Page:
Assuming Lucas won’t be fully fit for a few months or so, I’d expect to see Gerrard (or Spearing, ugh) in that holding role while Aqua & Adam/Henderson/Shelvey/Joe Cole/Brendan Rodgers 2nd signing romp around the midfield.

Anyway, I’ll save the geeky tiki-taka tactic talk for this guy to explain brilliantly. Still, if I know Brendan Rodgers like I think I do (and I’ve never met him once), the prospect of having Alberto Aquilani as a playmaker in his squad is making him salivate. Aqua’s passing, vision, and flair are exactly what Liverpool so desperately need. Imagine if we had this* in our side every week:

Of course, I’ve probably just jinxed everything. Aqua will suck in preseason, or the ‘perma-knacked ankle’ will strike again, or he’ll soon get sick of the Liverpool’s inability to make pasta ‘al dente.’ But let’s hope not. Let’s hope Aquilani shows us why he was brought to Anfield in the first place. Let’s hope he proves Rafa right, and Roy and Kenny wrong.

And he damn well better. Otherwise, that awesome Gelato metaphor will be completely useless.

*We mean the passing ability of Aqua but having Dr. Dre blast over the PA system at Anfield between renditions of YNWA and The Fields of Anfield Road would be pretty cool too. 

Follow Pete Karl on Twitter @theThirdkit

 

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8 thoughts on “Alberto Aquilani: Liverpool’s Forgotten Star

  1. Nice article – I myself am a former enthusiast of Aquilani but had conformed to think there was no way back for him at Liverpool. After reading this, my faith is restored and agree that if he should ever thrive at Liverpool – it will be under Rodgers.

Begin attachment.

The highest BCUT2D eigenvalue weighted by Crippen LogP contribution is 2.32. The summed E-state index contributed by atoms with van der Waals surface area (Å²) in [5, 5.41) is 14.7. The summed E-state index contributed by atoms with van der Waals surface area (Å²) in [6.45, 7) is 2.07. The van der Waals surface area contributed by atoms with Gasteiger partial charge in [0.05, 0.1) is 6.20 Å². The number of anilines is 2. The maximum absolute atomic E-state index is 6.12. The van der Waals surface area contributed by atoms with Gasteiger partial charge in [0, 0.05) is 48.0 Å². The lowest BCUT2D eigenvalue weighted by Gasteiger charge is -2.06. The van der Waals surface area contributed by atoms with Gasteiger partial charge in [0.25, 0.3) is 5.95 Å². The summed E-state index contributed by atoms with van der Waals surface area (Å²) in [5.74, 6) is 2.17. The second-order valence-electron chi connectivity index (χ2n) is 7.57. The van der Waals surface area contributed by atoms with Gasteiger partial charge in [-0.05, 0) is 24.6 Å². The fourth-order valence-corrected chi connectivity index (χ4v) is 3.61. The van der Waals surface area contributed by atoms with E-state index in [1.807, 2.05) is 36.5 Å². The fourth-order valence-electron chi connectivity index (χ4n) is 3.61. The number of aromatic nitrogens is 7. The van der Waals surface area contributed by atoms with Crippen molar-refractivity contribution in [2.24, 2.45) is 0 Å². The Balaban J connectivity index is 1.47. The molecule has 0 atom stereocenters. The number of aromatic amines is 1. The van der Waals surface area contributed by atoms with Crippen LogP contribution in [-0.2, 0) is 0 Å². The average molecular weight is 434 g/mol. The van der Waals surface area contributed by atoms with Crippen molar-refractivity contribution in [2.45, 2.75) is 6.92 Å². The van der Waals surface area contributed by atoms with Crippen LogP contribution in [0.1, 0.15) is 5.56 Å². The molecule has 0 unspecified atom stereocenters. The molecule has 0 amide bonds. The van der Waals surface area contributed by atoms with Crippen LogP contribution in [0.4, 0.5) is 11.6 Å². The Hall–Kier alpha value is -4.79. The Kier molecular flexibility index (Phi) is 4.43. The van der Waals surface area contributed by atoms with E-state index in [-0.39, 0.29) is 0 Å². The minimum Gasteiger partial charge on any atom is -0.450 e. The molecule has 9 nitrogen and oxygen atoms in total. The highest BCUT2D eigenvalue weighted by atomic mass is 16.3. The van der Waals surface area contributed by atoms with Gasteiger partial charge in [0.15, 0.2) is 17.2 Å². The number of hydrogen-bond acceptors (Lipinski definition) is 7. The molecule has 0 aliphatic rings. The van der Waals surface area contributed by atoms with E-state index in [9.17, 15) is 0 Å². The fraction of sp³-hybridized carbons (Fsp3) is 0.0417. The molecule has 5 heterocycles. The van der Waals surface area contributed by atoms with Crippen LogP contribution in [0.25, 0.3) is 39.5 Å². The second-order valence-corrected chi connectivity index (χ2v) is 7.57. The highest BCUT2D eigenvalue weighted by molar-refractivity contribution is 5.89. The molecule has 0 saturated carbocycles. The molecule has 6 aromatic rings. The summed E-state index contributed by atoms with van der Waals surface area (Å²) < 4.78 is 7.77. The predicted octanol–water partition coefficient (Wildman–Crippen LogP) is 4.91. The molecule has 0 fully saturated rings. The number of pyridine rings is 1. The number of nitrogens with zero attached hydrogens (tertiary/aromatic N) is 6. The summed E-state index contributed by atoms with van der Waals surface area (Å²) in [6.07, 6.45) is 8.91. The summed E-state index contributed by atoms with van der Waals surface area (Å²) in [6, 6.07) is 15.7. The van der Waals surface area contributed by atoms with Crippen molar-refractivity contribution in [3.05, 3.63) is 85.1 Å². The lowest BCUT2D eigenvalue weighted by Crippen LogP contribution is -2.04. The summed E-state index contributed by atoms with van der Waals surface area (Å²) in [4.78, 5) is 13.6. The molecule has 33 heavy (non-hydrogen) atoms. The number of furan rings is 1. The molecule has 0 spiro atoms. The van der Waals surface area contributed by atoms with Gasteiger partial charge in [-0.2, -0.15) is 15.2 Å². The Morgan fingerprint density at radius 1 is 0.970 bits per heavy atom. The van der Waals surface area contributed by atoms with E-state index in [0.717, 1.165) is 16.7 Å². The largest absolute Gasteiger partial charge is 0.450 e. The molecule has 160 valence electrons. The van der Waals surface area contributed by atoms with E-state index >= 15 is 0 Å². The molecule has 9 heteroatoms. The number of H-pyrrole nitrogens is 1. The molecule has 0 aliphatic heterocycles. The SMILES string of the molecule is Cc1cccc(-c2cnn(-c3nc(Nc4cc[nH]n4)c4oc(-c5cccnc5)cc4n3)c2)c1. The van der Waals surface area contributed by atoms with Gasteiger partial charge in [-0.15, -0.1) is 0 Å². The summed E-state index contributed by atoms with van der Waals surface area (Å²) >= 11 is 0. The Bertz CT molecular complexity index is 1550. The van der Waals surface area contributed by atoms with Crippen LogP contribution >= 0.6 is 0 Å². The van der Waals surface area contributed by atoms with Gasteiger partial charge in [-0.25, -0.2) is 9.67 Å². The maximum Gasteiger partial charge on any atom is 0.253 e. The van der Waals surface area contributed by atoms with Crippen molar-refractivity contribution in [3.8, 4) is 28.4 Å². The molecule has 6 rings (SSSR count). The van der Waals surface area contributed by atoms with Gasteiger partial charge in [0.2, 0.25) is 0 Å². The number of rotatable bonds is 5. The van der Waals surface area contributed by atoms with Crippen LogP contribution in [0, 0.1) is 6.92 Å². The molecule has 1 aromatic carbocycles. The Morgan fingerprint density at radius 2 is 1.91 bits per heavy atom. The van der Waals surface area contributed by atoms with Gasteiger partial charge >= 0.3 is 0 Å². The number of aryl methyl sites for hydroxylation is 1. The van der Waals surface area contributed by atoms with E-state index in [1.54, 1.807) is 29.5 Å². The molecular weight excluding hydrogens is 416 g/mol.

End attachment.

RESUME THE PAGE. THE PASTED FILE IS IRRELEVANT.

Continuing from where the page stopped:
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  2. that was a really good article! your metaphors were awesome and made it understandable for any lame man also! 🙂 and i really hope aqua man does stay as he’s a terrific player who we have missed! 🙂 YNWA

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  3. Brilliant post, Pete! Then again, you’re preaching to the choir in my case. I’ve always felt the need to give past managers the benefit of the doubt with their willingness to pass him off on loan, but I can’t imagine Rodgers bowing to pressure to do the same. It would be a massive mistake to let him go again – especially with the extra Europa games and a (semi-)new system to test the fitness and durability of our starting XI. His creativity and composure have certainly been missed, and it’s now up to the current squad & management – and some extra TLC from Zaf Iqbal – to get him fit and adjusted in time for 12-13. Wishing him the best in pre-season play!

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  4. Pingback: North American Tour: Match One – Toronto v Liverpool | The Red Letter

  5. Pingback: Alberto Aquilani Goes Home, at Last | The Red Letter